Prime News Ghana

EC halts limited voter registration due to court case

By Mutala Yakubu
EC boss Jean Mensa
EC boss Jean Mensa

The Electoral Commission (EC) has suspended its limited voter registration exercise until a court case against the process is determined.


The EC in a statement explained why the upcoming voter registration exercise has been put on hold.

“The Electoral Commission wishes to announce for the information of the general public that in view of a pending injunction seeking to restrain the Commission from holding the limited voter registration exercise slated for the 7th of June to the 27th of June 2019, the upcoming registration exercise has been put on hold until further notice”,

“The Commission will announce a new date shortly”, the statement added, saying: “Any inconvenience is deeply regretted”.

Background

Umar Ayuba, a Ghanaian citizen resident at Daboya in the Savannah Region who sued the EC says the entity is attempting to suppress Ghanaian voters through the limited voter registration exercise.

Mr Ayuba had challenged the EC’s decision to do the registration at it district offices, arguing that it was unconstitutional and without legal basis.

The plaintiff argued in the suit dated 23 May 2019 that historically, the EC has always conducted voter registrations, including limited voter registration exercises, at electoral areas in the various constituencies and districts of the country but doing so at district offices will disenfranchise a large chunk of the voter population.

According to the plaintiff, the practice of registration at electoral areas is now law per the Public Elections (Registration of Voters) Regulations, 2016 (CI 91).

He said the historical records show that this approach has the advantage of bringing the voter registration exercise closer to eligible persons who are desirous to register.

He explained that for eligible citizens residing in remote rural constituencies of the country, the registration at the level of the electoral area minimises the cost of travel to and from district capitals which, in most cases, are located far from rural dwellings.

“In the particular case of the Daboya-Mankarigu Constituency, a first-time voter residing in Bombo, a rural community in the Constituency, needs to travel 94 km to the district capital, Daboya, in order to be able to register,” he added.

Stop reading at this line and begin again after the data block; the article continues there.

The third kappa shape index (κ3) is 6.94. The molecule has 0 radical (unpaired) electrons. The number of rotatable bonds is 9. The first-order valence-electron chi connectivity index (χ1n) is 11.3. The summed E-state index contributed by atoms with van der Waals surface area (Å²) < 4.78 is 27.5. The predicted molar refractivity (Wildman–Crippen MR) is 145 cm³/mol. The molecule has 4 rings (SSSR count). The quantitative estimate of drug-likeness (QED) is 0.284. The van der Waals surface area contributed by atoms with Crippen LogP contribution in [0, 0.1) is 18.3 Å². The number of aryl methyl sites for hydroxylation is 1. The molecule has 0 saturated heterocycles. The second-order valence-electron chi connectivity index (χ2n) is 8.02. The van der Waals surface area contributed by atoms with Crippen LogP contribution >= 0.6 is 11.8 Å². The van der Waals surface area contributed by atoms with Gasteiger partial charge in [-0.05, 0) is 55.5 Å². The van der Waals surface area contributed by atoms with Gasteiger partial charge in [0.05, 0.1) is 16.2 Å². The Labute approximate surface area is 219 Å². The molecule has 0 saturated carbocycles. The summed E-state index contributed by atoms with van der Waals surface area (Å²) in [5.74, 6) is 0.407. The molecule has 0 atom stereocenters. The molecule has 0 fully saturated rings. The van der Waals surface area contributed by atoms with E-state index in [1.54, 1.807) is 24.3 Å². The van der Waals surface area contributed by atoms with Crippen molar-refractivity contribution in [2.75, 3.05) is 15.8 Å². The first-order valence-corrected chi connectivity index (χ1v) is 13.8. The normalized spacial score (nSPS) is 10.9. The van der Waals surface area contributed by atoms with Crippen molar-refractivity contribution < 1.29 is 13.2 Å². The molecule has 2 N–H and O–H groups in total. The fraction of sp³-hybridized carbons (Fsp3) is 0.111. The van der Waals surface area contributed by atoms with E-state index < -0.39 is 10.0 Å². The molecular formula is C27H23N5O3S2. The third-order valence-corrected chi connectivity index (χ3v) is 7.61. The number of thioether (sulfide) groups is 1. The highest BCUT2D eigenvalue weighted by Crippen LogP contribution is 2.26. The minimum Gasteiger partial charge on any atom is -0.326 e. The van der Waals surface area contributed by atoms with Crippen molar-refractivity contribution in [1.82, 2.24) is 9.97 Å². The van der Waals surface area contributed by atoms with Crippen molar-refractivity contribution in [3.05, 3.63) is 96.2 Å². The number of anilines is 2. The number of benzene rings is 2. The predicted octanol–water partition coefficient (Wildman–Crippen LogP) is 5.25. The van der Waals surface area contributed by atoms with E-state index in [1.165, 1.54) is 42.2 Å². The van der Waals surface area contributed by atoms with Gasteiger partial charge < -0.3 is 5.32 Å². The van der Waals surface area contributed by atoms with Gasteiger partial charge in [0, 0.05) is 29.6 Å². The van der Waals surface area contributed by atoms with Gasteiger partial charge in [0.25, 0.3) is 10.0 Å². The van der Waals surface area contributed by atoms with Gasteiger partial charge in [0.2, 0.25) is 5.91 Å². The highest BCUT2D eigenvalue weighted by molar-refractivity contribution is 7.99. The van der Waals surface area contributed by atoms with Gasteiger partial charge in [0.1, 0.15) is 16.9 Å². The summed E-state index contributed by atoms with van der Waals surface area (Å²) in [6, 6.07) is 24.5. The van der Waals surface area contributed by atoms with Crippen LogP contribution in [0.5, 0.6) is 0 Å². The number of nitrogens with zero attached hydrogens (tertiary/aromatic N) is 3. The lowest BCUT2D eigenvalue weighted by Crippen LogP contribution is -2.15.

The plaintiff is, therefore, seeking a declaration that upon a true and proper interpretation of articles 45(a), 45(e) and 42 of the Constitution, the decision of the “2nd Defendant (EC) to undertake the 2019 limited voter registration online at the district offices of the 2nd Defendant instead of undertaking same on the basis of electoral areas, will result in voter suppression as is evident from the same exercise carried out in 2018, particularly in rural constituencies of the country, and is, thus, unconstitutional as it violates the rights of first-time voters to register and vote”.

Other reliefs being sought by the plaintiff are:

-A declaration that upon a true and proper interpretation of article 45(a) and (e) of the Constitution, the decision of the 2nd Defendant to undertake the 2019 limited voter registration online at the District Offices of the 2nd Defendant instead of undertaking same on the basis of electoral areas is inconsistent with and in contravention of the mandate of the 2nd Defendant as contained in article 45(a) and (e) of the Constitution and Regulation 2 Sub-regulation (2)(a) and (b) of the Public Elections (Registration of Voters) Regulations, 2016 (CI 91);

-A declaration that upon a true and proper interpretation of articles 42, 45(a), 45(e) and 17 of the Constitution, the decision of the 2nd Defendant to undertake the 2019 limited voter registration online at the District Offices of the 2nd Defendant instead of undertaking same on the basis of electoral areas places an unwarranted and disproportionate burden on first-time voters, especially in rural constituencies such as Daboya-Mankarigu. The decision is thus discriminatory and a violation of the right of first-time rural voters to be granted equal opportunity to register to vote under articles 42 and 17 of the Constitution;

-A declaration that upon a true and proper interpretation of articles 45(a), 45(e), 17, 23 and 296 of the Constitution, the decision of the 2nd Defendant to undertake the 2019 limited voter registration online at the District Offices of the 2nd Defendant instead of undertaking same on the basis of electoral areas is an unreasonable and arbitrary exercise of its discretionary power in relation to voter registration;

-An order of this Honourable Court directed at the 2nd Defendant to undertake the 2019 limited voter registration exercise in the manner prescribed by law, specifically the Public Elections (Voter Registration) Regulations, 2016 (CI 91), in order to avoid altogether or minimize the suppression of votes particularly in the rural constituencies of the country;

-An order of this Honourable Court directed at the 2nd Defendant, its employees, servants and agents to desist from destroying any and all documents and records relating to the 2018 limited voter registration exercise conducted by the 2nd Defendant until the final determination of this suit; and

-Any further order or orders as to this Honourable Court shall seem fit in the circumstances.

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